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Brig. Gen. H.R. McMaster: Anti-corruption speech at American University of Afghanistan

Brig. Gen. H.R. McMaster, commander,Combined Joint Interagency Task Force Shafafiyat (Transparency): Inaugural speaks at the American University of Afghanistan's Leadership Lecture Series, Nov. 19.


On November 19th, Brig. Gen. H.R. McMaster, commander, Combined Joint Interagency Task Force Shafafiyat (Transparency), gave the inaugural speech for American University of Afghanistan’s Leadership Lecture Series.  A capacity crowd of approximately 200 students and faculty was in attendance for event.  The Leadership Lecture Series is organized by the university’s Professional Development Institute with the intent of improving the quality of training for the civil, government, and business leaders of Afghanistan’s future.

The General’s speech focused on understanding the nature of corruption in Afghanistan, its causes and potential solutions.  A very lively question and answer session followed the lecture, a reflection of the students’ ongoing anti-corruption seminars and workshops.  The students are also organizing an essay contest on the topic, with winners to be announced on International Anti-Corruption Day in December.

I.

I would like to thank Dr. Michael Smith, Dr. Sharif Fayez, and Mr. Reshad Popal very much for the opportunity to join you at AUAF this afternoon. I would also like to thank one of your senior students, Mr. Mahmood Shah Habibi, who extended an initial invitation for me to speak with you. One of the most encouraging and affirming elements of my work in Afghanistan has been the opportunity engage with many of the country’s young and aspiring leaders—all of whom have such great faith in Afghanistan’s future and are working tirelessly to achieve a positive vision for the state and its people. It is a privilege to be here, and I look forward to our discussion.

II.

I think we can all agree that Afghanistan has seen remarkable progress over the last ten years, in terms of security, infrastructure development, individual rights, and educational opportunities—like those you enjoy here at this exceptional university. But Afghanistan, as you know, still faces many problems. One of these, which I will focus on today, is corruption. Corruption—in the form of the abuse of official positions of power for personal gain—is robbing Afghanistan of much-needed revenue, undermining rule of law, degrading the effectiveness of state institutions, and eroding popular confidence in the government.

For over a year now, our organization, Shafafiyat at ISAF, has worked with Afghan leaders to reduce the threat that corruption and organized crime present to our shared goals in Afghanistan. From the outset of our efforts, we have engaged continually with representatives from Afghan civil society, with students like you, and with officials from across the Afghan government, to develop a common understanding of the corruption problem—and to frame the problem from the perspective of those who have experienced it—as a basis for shared action and reform. We have been very fortunate to have inspiring partners in this effort who have helped us define, understand, and begin devising solutions to the problem. Afghans have been our teachers, helping us to understand how we can ensure that our development and security efforts are part of the solution, not part of the problem.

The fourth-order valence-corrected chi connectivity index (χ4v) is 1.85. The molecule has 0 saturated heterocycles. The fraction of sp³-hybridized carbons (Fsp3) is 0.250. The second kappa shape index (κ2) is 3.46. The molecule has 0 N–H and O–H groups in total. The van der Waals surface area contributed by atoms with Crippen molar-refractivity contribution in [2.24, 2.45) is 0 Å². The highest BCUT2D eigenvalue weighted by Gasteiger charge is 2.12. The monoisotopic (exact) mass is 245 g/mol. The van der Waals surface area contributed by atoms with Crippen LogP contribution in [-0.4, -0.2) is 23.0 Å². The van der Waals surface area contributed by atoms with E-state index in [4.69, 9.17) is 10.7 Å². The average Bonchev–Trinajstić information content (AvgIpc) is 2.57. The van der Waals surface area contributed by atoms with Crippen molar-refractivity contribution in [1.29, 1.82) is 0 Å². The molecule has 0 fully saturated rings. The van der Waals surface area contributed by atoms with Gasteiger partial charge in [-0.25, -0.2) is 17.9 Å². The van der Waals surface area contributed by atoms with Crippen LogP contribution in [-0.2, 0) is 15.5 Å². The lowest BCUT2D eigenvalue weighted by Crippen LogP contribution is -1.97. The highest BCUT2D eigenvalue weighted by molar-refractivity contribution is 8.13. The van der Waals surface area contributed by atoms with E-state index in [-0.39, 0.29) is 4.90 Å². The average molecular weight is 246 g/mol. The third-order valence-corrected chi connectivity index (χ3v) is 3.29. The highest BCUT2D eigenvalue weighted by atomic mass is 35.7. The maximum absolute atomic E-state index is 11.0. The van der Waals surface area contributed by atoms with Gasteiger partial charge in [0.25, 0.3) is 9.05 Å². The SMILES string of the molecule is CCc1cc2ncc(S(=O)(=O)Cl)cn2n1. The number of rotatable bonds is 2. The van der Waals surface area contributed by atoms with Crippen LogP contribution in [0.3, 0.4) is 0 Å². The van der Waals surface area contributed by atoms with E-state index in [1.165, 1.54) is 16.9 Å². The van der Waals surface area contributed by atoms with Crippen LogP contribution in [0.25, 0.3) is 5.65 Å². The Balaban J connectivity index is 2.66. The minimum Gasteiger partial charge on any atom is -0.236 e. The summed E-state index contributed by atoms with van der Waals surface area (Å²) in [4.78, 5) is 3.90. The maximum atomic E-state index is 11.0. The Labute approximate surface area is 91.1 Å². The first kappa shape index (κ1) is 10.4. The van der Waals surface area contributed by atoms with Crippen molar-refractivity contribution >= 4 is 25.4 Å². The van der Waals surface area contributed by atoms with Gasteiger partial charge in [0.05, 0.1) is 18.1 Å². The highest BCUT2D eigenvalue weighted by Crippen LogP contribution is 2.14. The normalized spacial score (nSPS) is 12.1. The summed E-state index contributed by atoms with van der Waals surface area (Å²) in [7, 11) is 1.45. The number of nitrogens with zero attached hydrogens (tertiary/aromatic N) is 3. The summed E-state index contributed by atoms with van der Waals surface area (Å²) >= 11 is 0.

Corruption is neither unique nor intrinsic to Afghan society; countries around the world have encountered this problem in one form or another and many have found the means to overcome it. In Afghanistan’s case, the scale of corruption prevailing across the country’s public and private sectors is the product, in large measure, of the damage that the last three decades of war, and especially the conflicts from 1980-2001, have inflicted upon Afghan society and the Afghan government’s institutions. Working with Afghan colleagues, we quickly came to the conclusion that corruption is a problem of organized crime, perpetrated by networks that protect their criminal enterprises by exploiting the divisions within Afghan society, and by generating discord between Afghans and the international community.

We have also recognized that corruption has been exacerbated by the vast sums of international resources that have entered Afghanistan over the last ten years, often without adequate oversight. These resources have, in some cases, empowered criminal networks whose activities perpetuate instability, violence, and exclusionary economic practices. This is one aspect of the corruption problem that His Excellency President Karzai often highlights, and he is correct. Having acknowledged this problem, we have since taken significant steps to address it—by paying closer attention to where our money is going and what effect it is having, and by determining whether those with whom we are doing business are working in the interest of the Afghan state and its population. On the direction of General Petraeus and General Allen, our objective has been to ensure that U.S. and international resources entering Afghanistan are reaching their intended destinations and serving their intended purposes—that is, supporting the needs of the Afghan people and helping to lay the foundation for a future of peace and justice. In this way, the international community is beginning to do its part to address the problems of corruption and organized crime.